“Staying out of the political fray while working in its epicenter can be daunting, and Mr. Hall inevitably gets thrust into a spotlight that he does not crave… ‘We’re a nonpartisan place and we’re working in a partisan world and we get treated as if we’re partisan,’ Mr. Hall, 60, said in an interview at his fourth-floor office, which sits in the shadow of the Capitol. ‘That’s unfortunate.’… Most recently, the partisan pressure has been coming directly from top Trump administration officials.
“Mick Mulvaney, the White House budget director [and clearly a partisan political appointment], said last month that the C.B.O.’s time had ‘come and gone’ and accused its employees of holding a liberal political bias. He even suggested making changes to the Congressional Budget Act, which created the office, to make the C.B.O. less influential in the legislative process… ‘You can have a government without a Congressional Budget Office,’ Mr. Mulvaney told The Washington Examiner in May.
“The C.B.O. is often a target of criticism, but the fury of the attacks on Mr. Hall and his staff has struck veterans of the agency as a consequence of the toxic tone that has become pervasive in Washington in recent months.
“‘The directness of the attack by Mick Mulvaney is highly unusual,’ said Doug Elmendorf, who was Mr. Hall’s predecessor as the director of the C.B.O. ‘The attack was unusual in not being just a disagreement with a particular estimate, which is totally legitimate, but an attack on the role of the organization.’
“The agency was born out of a clash between Congress and President Richard M. Nixon, who was refusing to disburse appropriated funds that went against his preferred policies. In 1974, lawmakers overrode a presidential veto to reassert their power of the purse and passed the Congressional Budget Act. The law strengthened the budget authority of Congress and established the Congressional Budget Office as an agency to provide impartial economic estimates of legislation.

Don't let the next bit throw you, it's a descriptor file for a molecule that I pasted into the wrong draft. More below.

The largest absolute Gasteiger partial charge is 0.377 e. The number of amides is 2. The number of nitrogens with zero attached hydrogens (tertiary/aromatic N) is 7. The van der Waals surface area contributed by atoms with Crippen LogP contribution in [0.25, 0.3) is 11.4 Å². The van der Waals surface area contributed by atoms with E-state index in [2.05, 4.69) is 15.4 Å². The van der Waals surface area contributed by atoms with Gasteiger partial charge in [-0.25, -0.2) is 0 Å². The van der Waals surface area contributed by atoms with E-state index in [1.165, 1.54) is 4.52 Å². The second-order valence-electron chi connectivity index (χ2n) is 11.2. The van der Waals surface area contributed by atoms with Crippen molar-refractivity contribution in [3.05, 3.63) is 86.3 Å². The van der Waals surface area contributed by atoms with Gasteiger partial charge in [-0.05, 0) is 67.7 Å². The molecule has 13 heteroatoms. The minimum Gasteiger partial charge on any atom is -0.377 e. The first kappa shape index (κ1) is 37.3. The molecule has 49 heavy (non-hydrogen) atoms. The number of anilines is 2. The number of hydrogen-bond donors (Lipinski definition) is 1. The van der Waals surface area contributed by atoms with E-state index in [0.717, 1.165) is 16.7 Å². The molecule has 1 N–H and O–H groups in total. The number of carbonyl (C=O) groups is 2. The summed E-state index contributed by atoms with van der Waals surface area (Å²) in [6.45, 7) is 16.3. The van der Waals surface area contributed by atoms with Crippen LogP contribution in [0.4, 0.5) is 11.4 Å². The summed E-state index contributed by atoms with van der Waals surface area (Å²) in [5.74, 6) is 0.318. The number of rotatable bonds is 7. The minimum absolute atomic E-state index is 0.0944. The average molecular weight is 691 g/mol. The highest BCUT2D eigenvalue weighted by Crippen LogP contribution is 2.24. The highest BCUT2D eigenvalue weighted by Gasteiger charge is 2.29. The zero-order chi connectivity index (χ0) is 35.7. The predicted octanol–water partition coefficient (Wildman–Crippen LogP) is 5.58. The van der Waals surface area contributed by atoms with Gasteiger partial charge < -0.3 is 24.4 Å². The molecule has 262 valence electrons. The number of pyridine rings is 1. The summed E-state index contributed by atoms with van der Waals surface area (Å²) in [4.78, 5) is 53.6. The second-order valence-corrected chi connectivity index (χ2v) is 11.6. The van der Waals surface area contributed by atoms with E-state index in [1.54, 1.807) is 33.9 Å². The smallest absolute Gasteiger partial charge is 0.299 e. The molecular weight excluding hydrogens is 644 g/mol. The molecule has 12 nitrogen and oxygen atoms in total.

“But the Trump administration thinks that the C.B.O. has amassed too much power, and Mr. Mulvaney is not the only one to target the office. Tom Price, the secretary of health and human services, has also laced into its work recently, pointing to its off-target estimates of the Affordable Care Act as evidence that it is ill equipped to pass judgment over the new Republican health plan.
“The barrage of criticism is not without irony. It was Mr. Price, then a Republican congressman from Georgia, who called Mr. Hall in 2015 to inquire about his interest in the job. Mr. Hall was enjoying a comfortable post as chief economist at the International Trade Commission, where he enjoyed a low profile and an exotic travel itinerary while keeping an eye on retirement and the Washington Nationals.” New York Times, June 19th. Washington is repelling qualified candidates like Keith Hall, who must be wondering why he stays on. But as long as truth is the enemy, know well that democracy cannot survive.
I’m Peter Dekom, and as our educational standards plummet, as educated experts are held in deep disdain, as “feelings” trump facts, and as “truth” becomes nothing more than an unsubstantiated wish or opinion, the entire basis for our American form of government will crumble.